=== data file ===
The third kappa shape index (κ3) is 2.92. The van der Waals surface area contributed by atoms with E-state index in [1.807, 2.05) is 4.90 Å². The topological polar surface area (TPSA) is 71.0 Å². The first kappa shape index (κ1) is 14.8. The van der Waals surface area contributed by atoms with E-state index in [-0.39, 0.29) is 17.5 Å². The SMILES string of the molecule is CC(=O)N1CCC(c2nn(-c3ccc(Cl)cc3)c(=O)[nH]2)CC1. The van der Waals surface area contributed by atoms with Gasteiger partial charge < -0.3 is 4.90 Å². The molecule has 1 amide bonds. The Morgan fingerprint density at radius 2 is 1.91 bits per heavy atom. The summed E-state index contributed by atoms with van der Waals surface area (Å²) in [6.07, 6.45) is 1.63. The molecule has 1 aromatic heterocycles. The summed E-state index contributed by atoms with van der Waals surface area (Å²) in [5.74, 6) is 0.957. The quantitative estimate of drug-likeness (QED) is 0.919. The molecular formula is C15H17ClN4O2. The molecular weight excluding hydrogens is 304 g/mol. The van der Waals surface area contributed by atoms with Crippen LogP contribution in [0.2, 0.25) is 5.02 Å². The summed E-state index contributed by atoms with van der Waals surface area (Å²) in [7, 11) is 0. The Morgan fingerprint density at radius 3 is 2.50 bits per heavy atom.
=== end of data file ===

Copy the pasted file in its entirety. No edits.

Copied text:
The third kappa shape index (κ3) is 2.92. The van der Waals surface area contributed by atoms with E-state index in [1.807, 2.05) is 4.90 Å². The topological polar surface area (TPSA) is 71.0 Å². The first kappa shape index (κ1) is 14.8. The van der Waals surface area contributed by atoms with E-state index in [-0.39, 0.29) is 17.5 Å². The SMILES string of the molecule is CC(=O)N1CCC(c2nn(-c3ccc(Cl)cc3)c(=O)[nH]2)CC1. The van der Waals surface area contributed by atoms with Gasteiger partial charge < -0.3 is 4.90 Å². The molecule has 1 amide bonds. The Morgan fingerprint density at radius 2 is 1.91 bits per heavy atom. The summed E-state index contributed by atoms with van der Waals surface area (Å²) in [6.07, 6.45) is 1.63. The molecule has 1 aromatic heterocycles. The summed E-state index contributed by atoms with van der Waals surface area (Å²) in [5.74, 6) is 0.957. The quantitative estimate of drug-likeness (QED) is 0.919. The molecular formula is C15H17ClN4O2. The molecular weight excluding hydrogens is 304 g/mol. The van der Waals surface area contributed by atoms with Crippen LogP contribution in [0.2, 0.25) is 5.02 Å². The summed E-state index contributed by atoms with van der Waals surface area (Å²) in [7, 11) is 0. The Morgan fingerprint density at radius 3 is 2.50 bits per heavy atom.